FPGA Development boards usually run on a high frequency oscillator in the tens or hundreds of Megahertz range. One way to toggle an IO line at a slower frequency is to use a counter circuit. I will show you how to write some Verilog code that divides down a high clock frequency to a more human friendly time scale, and blink some LEDs!
We will be using an affordable FPGA Development board called the Numato Elbert V2, which contains a Spartan 3 FPGA with 1584 logic cells. The FPGA is a little on the small side, but the board comes with a nice set of IO accessories for the price.
First, we must consider what clock speed this FPGA is being run at. This board has a 12 MHz clock on it, so each clock cycle has a period of T = 1/f ≃ 83.33 ns. We will design a register such that with every clock cycle it’s value is incremented by 1.
If our clock cycle is 83.33 ns, 225 clock cycles will amount to 2.796 s. If we design a register to be 25 bits wide, and it is incremented by 1 each clock cycle, it will overflow (reset) every 2.796 seconds. The bit below the MSB, the 24th bit, will change from o to 1 in 1.398 seconds and from 1 to 0 in 1.398 seconds. We will chose to blink the slowest LED at this frequency by linking the LED state to the state of the 24th bit in the register in our user constraint file.
To blink an LED twice as fast we simply hook up a second LED to bit 23. To blink an LED four times as fast we hook up a third LED to bit 22. We will hook up our 8 LEDs to bits 24-17 of our register, such that each successive LED blinks twice as fast.
Let’s look at the code.
Our module is called universalCounter, and has a parameter N=25 which corresponds to the width of our register we will invoke. Our circuit will have 3 input wires: clk which will be routed to the on board 12 MHz clock, reset which will asynchronously reset the counter, and inc which will activate the counter, letting our LEDs blink. Output array q will route our output from the register to our LEDs.
We next declare two reg arrays which will be used in the register and next-state logic blocks.
Our register behavior is invoked in an always block. The if-else statement invokes a priority routing network, where if the reset input gets a positive edge then 0 is routed to r_reg, else r_next, the next state of the register, is routed to r_reg on each positive clock edge. If we think of the register as being composed of D flip flops, every positive edge of the clock cycle will have the next state of the register stored in it, with r_reg being like q and r_next being like d.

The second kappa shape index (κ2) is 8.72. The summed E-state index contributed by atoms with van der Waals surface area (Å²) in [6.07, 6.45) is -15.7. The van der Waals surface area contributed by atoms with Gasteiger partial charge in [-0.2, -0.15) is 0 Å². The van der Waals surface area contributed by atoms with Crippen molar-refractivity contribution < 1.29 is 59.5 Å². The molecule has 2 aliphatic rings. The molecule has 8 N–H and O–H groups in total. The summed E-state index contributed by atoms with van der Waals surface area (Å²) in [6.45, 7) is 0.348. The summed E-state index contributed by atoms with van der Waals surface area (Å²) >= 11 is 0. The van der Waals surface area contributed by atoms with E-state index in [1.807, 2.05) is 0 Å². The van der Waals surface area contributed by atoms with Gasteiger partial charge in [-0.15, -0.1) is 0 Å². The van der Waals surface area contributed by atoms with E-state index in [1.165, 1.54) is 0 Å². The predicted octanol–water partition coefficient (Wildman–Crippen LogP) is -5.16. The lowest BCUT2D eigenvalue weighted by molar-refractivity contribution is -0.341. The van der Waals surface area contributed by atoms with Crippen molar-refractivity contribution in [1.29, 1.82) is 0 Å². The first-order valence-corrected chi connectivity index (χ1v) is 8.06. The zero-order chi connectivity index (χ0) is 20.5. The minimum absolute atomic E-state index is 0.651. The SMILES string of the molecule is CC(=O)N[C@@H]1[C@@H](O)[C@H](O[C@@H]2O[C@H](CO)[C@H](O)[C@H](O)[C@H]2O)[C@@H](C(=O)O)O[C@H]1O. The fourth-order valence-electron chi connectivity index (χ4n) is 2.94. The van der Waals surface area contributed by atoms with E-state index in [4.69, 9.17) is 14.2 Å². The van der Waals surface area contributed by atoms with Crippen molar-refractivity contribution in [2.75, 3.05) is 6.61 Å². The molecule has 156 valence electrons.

The next state logic always block invokes a priority routing network where if inc is asserted, then then r_reg + 1 adder circuit is routed to r_next, incrementing the value stored, else r_reg routes to r_next, and the register remains unchanged. This determines what the next state of the register will be at each positive edge of the clock.
Lastly bits 24 through 17 are routed to the output q, which will be set to the 8 LEDs in our constraint file.
Finally we have a test module that has our IO variables we will set in the user constraint file. We invoke our universalCounter circuit and route the IO to it. Note that the complement of reset and inc are used, as the pushbuttons on the Elbert board have pullup resistors and are normally asserted.
For completeness the user constraint file used for this circuit on the Elbert V2 is listed above, linking the IO variables to the pins on the FPGA.
The blinking LED behavior is shown at the beginning of this post. As you can see, the left most LED is controlled by the state of bit 24 of the register, which has a period we designed to be 2.796 seconds.
Using my oscilloscope to probe the IO line tied to bit 24 shows the designed period.
Probing the IO line tied to bit 23 shows that is has half the previous period, therefor the LED to the right of the first one blinks twice as fast.
This continues down to the last LED which is tied to bit 17 of the register and has a period of 2.796 / 27 = 21.8 ms! Bingo!